The world is an enormous melting pot of cultures and languages that are forever crossing each other’s borders, and because more and more business is being conducted globally, effective international communication is a vital component of successful global investment. Although English is renowned as the world’s ‘lingua franca’, Spanish ranks higher than English as the second most spoken language in the world. It is also the official language of 31 countries, the third most used language on the internet and one of the top ten languages for mobile app localisation. It is not surprising then that a lot of Spanish and English speaking companies conduct business between each other. This is why it is important for translation between the two languages to be correctly conveyed and reach the right target audience. There are many differences and considerations to take on board when translating between English and Spanish, below are just a few tips to acknowledge:-
Tip one – Numbers
It may be easy to count one, two, three, but when it comes to writing numbers in different languages it’s not as straightforward. In English it is standard practice to insert a comma to separate every three numbers e.g. 1,000,000, whereas in Spanish it would be written 1 000 000 (although traditionally it was actually written with full stops 1.000.000). However, if the number is smaller than 10,000 in Spanish then the space would disappear e.g. 1,300 in English would be 1300 in Spanish. Confusing to say the least! The same practice with regard to numbers would also apply when writing years, page numbers, verses, street numbers, postcodes, P.O. boxes, numbers of legal articles, decrees, or laws. Just to confuse matters even more, commas are used in place of decimal points in Spanish e.g. 186,33 €.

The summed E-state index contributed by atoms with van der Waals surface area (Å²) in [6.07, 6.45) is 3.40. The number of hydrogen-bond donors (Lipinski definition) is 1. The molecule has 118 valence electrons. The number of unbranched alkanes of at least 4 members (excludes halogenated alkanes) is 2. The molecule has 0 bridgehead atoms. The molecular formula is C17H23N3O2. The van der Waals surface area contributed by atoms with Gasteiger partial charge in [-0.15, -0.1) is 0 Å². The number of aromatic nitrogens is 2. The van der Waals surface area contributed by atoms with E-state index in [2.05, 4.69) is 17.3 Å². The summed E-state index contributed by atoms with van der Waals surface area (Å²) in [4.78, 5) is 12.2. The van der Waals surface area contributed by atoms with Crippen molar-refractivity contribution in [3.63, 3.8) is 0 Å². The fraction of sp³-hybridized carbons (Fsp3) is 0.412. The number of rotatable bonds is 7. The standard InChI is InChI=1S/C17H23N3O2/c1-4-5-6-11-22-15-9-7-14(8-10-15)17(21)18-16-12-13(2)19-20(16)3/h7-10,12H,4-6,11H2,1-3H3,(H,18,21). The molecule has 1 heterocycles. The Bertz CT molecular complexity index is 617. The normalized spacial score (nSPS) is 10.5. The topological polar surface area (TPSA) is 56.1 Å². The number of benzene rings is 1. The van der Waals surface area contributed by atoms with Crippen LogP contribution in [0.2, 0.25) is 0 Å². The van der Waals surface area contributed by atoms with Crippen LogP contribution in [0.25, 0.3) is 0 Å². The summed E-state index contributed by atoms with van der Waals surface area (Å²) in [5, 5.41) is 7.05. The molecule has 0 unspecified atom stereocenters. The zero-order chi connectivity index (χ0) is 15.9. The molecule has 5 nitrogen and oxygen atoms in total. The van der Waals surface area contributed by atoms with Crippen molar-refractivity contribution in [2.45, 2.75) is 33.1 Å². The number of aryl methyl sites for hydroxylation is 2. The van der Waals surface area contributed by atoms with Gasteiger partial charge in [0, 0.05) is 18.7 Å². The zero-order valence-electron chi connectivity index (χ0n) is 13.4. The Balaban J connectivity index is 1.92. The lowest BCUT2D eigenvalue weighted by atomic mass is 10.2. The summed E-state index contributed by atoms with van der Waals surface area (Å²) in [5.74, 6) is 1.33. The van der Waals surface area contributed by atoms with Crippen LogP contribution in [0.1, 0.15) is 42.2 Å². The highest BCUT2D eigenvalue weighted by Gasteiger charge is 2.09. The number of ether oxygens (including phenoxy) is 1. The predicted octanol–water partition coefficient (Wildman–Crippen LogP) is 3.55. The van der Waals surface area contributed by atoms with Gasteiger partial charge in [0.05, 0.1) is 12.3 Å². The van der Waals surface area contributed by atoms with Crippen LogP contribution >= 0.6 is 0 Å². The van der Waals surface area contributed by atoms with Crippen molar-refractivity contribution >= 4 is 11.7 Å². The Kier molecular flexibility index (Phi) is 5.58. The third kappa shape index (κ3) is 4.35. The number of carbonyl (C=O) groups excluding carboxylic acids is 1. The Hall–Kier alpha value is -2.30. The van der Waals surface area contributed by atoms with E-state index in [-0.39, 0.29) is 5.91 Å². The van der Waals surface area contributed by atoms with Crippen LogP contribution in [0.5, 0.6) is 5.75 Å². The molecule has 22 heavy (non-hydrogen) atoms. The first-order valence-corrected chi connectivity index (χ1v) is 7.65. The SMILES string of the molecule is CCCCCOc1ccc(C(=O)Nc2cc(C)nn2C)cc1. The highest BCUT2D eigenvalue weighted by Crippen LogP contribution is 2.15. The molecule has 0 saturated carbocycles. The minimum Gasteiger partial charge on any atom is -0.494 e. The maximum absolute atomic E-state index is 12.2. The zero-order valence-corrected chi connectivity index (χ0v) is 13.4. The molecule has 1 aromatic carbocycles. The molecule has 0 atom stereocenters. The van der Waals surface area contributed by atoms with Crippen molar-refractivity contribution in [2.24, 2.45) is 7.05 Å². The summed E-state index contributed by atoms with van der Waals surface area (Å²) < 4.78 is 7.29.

Tip two – Alphabet and punctuation
Although the two languages have similar alphabets, the main difference that jumps out in Spanish is that the Spanish alphabet has 27 letters, the additional letter being ñ (pronounced eh-nyeh), which comes after n.
Concerning punctuation, there are a few differences, one of which includes the addition of accents in Spanish on the vowels. The a, e, i, o and u can be written á,é,í, ó and ú, which would indicate syllable stress and emphasis on these occasions. Using a native Spanish translator would ensure the correct usage of these letters and provide a translation that looks like it was written by a Spaniard.
It is also useful to note there is a difference between English and Spanish with regards to the question mark and exclamation mark. Unique to the Spanish language there are two of each. Standard Spanish grammar rules apply the usual question or exclamation mark at the end of the question or exclamation, but also add an additional inverted one at the beginning e.g. ¡Qué suerte! (How lucky!) or ¿Qué hora es? (What time is it?). Another consideration is that this punctuation does not necessarily come at the beginning of the sentence ‘Estoy contenta, ¿y tú? (I’m happy, are you?), plus if you have a rhetorical statement in Spanish, which is like asking a question in a statement, it would be written as follows, ¿Cómo lo hace! (How does she do it? / I don’t see how she does it!).
Why the rule exists is another question; perhaps in times gone by it was added to alert the reader straightaway that the sentence they were about to read was a question, or perhaps with the exclamation mark it was to highlight emphasis, just like the accents on vowels. Whatever the reason, it is important to make sure that the punctuation rules are correct, showing that the rules of the language have been respected and most importantly talks directly to its target audience.